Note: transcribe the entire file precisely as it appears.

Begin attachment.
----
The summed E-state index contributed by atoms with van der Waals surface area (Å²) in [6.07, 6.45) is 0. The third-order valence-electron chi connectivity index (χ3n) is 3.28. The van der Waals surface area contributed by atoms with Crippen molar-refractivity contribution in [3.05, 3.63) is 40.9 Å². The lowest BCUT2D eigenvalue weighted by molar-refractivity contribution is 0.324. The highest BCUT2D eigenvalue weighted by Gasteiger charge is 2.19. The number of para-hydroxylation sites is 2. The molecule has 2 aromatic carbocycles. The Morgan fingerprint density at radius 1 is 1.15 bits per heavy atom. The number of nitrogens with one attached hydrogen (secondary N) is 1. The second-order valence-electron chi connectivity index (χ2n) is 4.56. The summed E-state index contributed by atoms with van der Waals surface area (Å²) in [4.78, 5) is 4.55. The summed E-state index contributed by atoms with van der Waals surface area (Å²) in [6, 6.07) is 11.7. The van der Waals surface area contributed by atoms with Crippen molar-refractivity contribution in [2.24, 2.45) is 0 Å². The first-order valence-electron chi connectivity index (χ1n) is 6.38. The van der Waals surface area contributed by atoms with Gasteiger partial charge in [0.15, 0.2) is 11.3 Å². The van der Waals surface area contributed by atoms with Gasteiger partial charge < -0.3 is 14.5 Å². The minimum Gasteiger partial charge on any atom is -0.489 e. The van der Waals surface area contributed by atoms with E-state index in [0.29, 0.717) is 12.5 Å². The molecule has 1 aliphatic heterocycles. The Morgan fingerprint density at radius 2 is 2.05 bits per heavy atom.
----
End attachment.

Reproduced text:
The summed E-state index contributed by atoms with van der Waals surface area (Å²) in [6.07, 6.45) is 0. The third-order valence-electron chi connectivity index (χ3n) is 3.28. The van der Waals surface area contributed by atoms with Crippen molar-refractivity contribution in [3.05, 3.63) is 40.9 Å². The lowest BCUT2D eigenvalue weighted by molar-refractivity contribution is 0.324. The highest BCUT2D eigenvalue weighted by Gasteiger charge is 2.19. The number of para-hydroxylation sites is 2. The molecule has 2 aromatic carbocycles. The Morgan fingerprint density at radius 1 is 1.15 bits per heavy atom. The number of nitrogens with one attached hydrogen (secondary N) is 1. The second-order valence-electron chi connectivity index (χ2n) is 4.56. The summed E-state index contributed by atoms with van der Waals surface area (Å²) in [4.78, 5) is 4.55. The summed E-state index contributed by atoms with van der Waals surface area (Å²) in [6, 6.07) is 11.7. The van der Waals surface area contributed by atoms with Crippen molar-refractivity contribution in [2.24, 2.45) is 0 Å². The first-order valence-electron chi connectivity index (χ1n) is 6.38. The van der Waals surface area contributed by atoms with Gasteiger partial charge in [0.15, 0.2) is 11.3 Å². The van der Waals surface area contributed by atoms with Gasteiger partial charge < -0.3 is 14.5 Å². The minimum Gasteiger partial charge on any atom is -0.489 e. The van der Waals surface area contributed by atoms with E-state index in [0.29, 0.717) is 12.5 Å². The molecule has 1 aliphatic heterocycles. The Morgan fingerprint density at radius 2 is 2.05 bits per heavy atom.